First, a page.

(Photo by Bill Pugliano/Getty Images) Twitter’s stock plunged by more than 15% last week after leadership gave Wall Street an ugly report on the state of the company.
The sell-off shaved billions of dollars from Twitter’s market capitalization and left the company’s stock at nearly half of what its price was in October.
So what’s the magic number?
Twitter’s stock price closed at $31.01 on Friday. Some have suggested that if the stock price falls below the $30 level potential acquirers would be drawn out and start to circle the company.
Twitter shares have only traded below $30 once since becoming a public company. Twitter priced its IPO at $26 in November 2013, but the shares began trading at more than $45. The stock has bounced around a lot since then, but it has never dipped below $30 other than one time in May 2014.
Still, while falling below $30 would represent a big milestone, some investors say the stock would need to fall still further for the company to truly become a takeover target.
At $30 a share, Twitter’s market capitalization would be roughly $20 billion. Add in an acquisition premium and the purchase price could be around $30 billion, said Ironfire Capital’s Eric Jackson.
“It’s still going to be a pricey acquisition for anyone, even a Google,” says Jackson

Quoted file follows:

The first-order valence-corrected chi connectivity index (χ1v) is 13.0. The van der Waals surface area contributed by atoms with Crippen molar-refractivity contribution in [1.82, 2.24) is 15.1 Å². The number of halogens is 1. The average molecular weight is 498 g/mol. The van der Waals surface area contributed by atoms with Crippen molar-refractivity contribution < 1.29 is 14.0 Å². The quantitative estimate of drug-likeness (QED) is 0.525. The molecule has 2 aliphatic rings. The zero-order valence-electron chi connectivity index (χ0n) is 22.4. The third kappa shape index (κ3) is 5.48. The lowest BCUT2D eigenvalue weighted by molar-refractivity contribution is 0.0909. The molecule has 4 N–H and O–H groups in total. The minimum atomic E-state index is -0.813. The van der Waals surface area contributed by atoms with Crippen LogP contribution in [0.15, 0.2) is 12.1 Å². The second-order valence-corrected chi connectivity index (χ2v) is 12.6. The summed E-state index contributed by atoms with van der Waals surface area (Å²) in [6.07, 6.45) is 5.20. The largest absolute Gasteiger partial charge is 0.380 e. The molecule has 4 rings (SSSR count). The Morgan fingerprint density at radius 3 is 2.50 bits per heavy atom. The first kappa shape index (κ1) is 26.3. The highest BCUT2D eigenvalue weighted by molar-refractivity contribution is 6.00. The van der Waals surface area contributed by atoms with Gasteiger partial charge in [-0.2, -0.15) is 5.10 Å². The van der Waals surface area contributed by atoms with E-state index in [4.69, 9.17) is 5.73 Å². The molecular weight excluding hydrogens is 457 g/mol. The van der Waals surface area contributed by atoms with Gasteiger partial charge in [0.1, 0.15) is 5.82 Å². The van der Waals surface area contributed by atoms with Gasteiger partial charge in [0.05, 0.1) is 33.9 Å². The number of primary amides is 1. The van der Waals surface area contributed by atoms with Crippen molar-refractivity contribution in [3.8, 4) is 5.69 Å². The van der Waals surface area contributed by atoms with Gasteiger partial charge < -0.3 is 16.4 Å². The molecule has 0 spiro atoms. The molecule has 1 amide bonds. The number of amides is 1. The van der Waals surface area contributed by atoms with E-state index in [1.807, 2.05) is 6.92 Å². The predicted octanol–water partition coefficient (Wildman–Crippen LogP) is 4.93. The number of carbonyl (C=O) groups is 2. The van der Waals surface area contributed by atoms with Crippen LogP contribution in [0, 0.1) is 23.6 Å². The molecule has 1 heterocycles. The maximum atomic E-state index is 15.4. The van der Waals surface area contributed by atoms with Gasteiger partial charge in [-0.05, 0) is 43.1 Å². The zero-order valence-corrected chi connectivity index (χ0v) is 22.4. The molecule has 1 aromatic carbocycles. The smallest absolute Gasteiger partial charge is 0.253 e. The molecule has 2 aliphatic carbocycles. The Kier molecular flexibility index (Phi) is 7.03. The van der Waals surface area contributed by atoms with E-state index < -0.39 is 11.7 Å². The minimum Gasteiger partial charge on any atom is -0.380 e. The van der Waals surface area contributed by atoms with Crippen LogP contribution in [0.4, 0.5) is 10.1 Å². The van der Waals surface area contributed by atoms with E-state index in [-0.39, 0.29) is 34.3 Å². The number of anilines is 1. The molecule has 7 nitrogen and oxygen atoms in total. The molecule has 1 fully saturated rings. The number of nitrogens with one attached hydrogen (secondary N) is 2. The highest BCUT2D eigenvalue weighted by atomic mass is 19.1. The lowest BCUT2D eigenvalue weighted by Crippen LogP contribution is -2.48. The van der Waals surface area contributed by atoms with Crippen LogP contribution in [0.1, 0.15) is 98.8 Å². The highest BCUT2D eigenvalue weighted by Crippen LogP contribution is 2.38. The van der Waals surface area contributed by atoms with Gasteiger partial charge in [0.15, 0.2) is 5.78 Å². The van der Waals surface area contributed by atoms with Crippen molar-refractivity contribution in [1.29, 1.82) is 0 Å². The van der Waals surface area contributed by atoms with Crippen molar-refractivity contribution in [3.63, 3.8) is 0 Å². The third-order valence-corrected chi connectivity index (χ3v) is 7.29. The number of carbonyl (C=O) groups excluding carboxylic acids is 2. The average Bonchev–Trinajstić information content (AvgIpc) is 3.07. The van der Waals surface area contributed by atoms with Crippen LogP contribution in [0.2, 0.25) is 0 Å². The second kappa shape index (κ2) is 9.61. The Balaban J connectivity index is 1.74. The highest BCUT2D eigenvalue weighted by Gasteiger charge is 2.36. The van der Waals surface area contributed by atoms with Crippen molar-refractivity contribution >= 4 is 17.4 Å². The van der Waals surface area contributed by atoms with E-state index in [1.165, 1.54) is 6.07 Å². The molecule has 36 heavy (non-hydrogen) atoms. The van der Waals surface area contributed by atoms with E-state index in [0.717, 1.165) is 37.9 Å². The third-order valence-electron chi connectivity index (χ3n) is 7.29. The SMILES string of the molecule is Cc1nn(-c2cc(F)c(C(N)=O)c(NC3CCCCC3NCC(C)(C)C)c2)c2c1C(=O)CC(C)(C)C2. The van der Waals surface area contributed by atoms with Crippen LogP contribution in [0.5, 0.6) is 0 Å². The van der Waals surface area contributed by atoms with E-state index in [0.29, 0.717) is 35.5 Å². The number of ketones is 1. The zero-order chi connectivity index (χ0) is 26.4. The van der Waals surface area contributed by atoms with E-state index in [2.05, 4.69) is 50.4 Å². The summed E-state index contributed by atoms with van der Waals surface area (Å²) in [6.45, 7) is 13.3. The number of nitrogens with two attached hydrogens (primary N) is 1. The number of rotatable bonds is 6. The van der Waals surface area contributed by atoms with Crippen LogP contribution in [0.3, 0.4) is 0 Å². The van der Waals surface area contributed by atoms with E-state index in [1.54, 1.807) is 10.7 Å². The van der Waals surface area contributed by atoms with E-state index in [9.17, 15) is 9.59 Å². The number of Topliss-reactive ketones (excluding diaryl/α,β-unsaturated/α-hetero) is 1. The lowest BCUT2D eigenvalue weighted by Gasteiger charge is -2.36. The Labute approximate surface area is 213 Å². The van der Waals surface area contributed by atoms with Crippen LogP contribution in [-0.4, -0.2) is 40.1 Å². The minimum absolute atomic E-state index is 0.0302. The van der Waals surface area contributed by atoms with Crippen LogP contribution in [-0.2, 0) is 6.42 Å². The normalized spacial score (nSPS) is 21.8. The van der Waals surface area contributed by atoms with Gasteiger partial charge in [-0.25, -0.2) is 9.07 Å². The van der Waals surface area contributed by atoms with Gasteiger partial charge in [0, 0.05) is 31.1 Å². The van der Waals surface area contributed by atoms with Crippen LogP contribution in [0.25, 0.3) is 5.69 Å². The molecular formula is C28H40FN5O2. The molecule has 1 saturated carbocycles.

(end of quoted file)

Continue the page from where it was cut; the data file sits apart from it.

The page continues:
Not that Google doesn’t have the money. The internet search giant has roughly $70 billion in cash on its balance sheet and an obvious hole in its portfolio for a social-media company given the recent struggles with its Google+ social network.
Apple, Microsoft or Facebook have also all been suggested as potential acquirers, though it’s far from clear that any of the companies would be interested in Twitter.
Jackson reckons Twitter’s market cap would need to fall significantly further, to as low as $10 billion, before other tech companies are tempted.
“Anything over $10 billion is a huge thing,” he says. “A lot of people will have hiccups with these bigger numbers.”
Twitter is currently trading at 12.8 times its trailing sales. By comparison, Google trades at 6.2 times its trailing sales, and Amazon trades at 2.6 times its trailing sales. In other words, Twitter still isn’t cheap.
According to another hedge fund investor, an acquisition could happen if Twitter’s market cap declines by another 20% or so to $24 a share, or about a $15 billion market cap. That’s roughly the amount that Snapchat, the hot, privately held mobile app is currently valued at.
“I think it’s a bigger platform than Snapchat today because it can reach more people, and it applies to everybody, and it’s more differentiated,” he said.
Still, he cautioned that Twitter’s ongoing user-growth problems and other issues mean that assigning a value to the company is a moving target.
“You can’t trust any of the numbers,” he said. Twitter’s value is predicated on users and user growth is stagnating, he said. “How do we know what the users look like in two years?”
More From Business Insider